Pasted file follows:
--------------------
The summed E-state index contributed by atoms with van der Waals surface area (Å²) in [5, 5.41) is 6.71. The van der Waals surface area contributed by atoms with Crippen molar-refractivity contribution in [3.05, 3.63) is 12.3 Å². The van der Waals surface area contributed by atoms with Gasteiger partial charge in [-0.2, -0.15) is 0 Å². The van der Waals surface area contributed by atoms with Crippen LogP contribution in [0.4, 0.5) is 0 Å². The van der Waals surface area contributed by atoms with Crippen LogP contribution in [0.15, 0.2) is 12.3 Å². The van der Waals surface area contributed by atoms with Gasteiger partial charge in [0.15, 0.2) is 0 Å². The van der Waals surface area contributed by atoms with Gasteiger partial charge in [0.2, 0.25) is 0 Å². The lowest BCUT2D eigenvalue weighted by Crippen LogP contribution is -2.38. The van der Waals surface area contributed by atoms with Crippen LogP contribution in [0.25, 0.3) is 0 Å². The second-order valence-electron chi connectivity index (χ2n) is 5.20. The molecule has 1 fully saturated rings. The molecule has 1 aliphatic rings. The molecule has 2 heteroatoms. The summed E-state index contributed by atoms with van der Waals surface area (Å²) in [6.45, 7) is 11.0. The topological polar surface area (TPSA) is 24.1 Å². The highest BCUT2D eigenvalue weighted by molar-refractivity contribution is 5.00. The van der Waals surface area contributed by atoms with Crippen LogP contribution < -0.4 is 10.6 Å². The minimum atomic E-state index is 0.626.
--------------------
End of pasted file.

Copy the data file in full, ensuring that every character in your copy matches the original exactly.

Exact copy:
The summed E-state index contributed by atoms with van der Waals surface area (Å²) in [5, 5.41) is 6.71. The van der Waals surface area contributed by atoms with Crippen molar-refractivity contribution in [3.05, 3.63) is 12.3 Å². The van der Waals surface area contributed by atoms with Gasteiger partial charge in [-0.2, -0.15) is 0 Å². The van der Waals surface area contributed by atoms with Crippen LogP contribution in [0.4, 0.5) is 0 Å². The van der Waals surface area contributed by atoms with Crippen LogP contribution in [0.15, 0.2) is 12.3 Å². The van der Waals surface area contributed by atoms with Gasteiger partial charge in [0.15, 0.2) is 0 Å². The van der Waals surface area contributed by atoms with Gasteiger partial charge in [0.2, 0.25) is 0 Å². The lowest BCUT2D eigenvalue weighted by Crippen LogP contribution is -2.38. The van der Waals surface area contributed by atoms with Crippen LogP contribution in [0.25, 0.3) is 0 Å². The second-order valence-electron chi connectivity index (χ2n) is 5.20. The molecule has 1 fully saturated rings. The molecule has 1 aliphatic rings. The molecule has 2 heteroatoms. The summed E-state index contributed by atoms with van der Waals surface area (Å²) in [6.45, 7) is 11.0. The topological polar surface area (TPSA) is 24.1 Å². The highest BCUT2D eigenvalue weighted by molar-refractivity contribution is 5.00. The van der Waals surface area contributed by atoms with Crippen LogP contribution < -0.4 is 10.6 Å². The minimum atomic E-state index is 0.626.